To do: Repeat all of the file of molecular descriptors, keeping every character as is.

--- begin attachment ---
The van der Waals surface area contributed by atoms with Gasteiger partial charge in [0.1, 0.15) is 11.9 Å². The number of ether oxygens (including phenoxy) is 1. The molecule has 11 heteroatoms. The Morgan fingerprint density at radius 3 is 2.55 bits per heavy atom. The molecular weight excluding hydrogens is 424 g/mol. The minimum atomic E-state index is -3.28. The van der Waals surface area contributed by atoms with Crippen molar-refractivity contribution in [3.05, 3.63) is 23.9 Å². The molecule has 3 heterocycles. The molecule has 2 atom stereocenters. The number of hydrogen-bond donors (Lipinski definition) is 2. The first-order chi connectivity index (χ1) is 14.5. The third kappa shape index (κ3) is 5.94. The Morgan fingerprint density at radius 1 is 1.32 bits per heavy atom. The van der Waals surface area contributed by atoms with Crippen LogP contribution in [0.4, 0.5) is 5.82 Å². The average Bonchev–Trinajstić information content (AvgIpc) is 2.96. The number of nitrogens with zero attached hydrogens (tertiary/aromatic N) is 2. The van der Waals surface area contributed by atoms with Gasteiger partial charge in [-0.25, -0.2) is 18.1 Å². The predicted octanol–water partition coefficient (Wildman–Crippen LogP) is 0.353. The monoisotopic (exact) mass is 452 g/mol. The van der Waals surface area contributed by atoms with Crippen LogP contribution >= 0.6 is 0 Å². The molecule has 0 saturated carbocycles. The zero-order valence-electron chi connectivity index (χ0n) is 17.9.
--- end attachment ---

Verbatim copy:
The van der Waals surface area contributed by atoms with Gasteiger partial charge in [0.1, 0.15) is 11.9 Å². The number of ether oxygens (including phenoxy) is 1. The molecule has 11 heteroatoms. The Morgan fingerprint density at radius 3 is 2.55 bits per heavy atom. The molecular weight excluding hydrogens is 424 g/mol. The minimum atomic E-state index is -3.28. The van der Waals surface area contributed by atoms with Crippen molar-refractivity contribution in [3.05, 3.63) is 23.9 Å². The molecule has 3 heterocycles. The molecule has 2 atom stereocenters. The number of hydrogen-bond donors (Lipinski definition) is 2. The first-order chi connectivity index (χ1) is 14.5. The third kappa shape index (κ3) is 5.94. The Morgan fingerprint density at radius 1 is 1.32 bits per heavy atom. The van der Waals surface area contributed by atoms with Crippen LogP contribution in [0.4, 0.5) is 5.82 Å². The average Bonchev–Trinajstić information content (AvgIpc) is 2.96. The number of nitrogens with zero attached hydrogens (tertiary/aromatic N) is 2. The van der Waals surface area contributed by atoms with Gasteiger partial charge in [-0.25, -0.2) is 18.1 Å². The predicted octanol–water partition coefficient (Wildman–Crippen LogP) is 0.353. The monoisotopic (exact) mass is 452 g/mol. The van der Waals surface area contributed by atoms with Crippen LogP contribution >= 0.6 is 0 Å². The molecule has 0 saturated carbocycles. The zero-order valence-electron chi connectivity index (χ0n) is 17.9.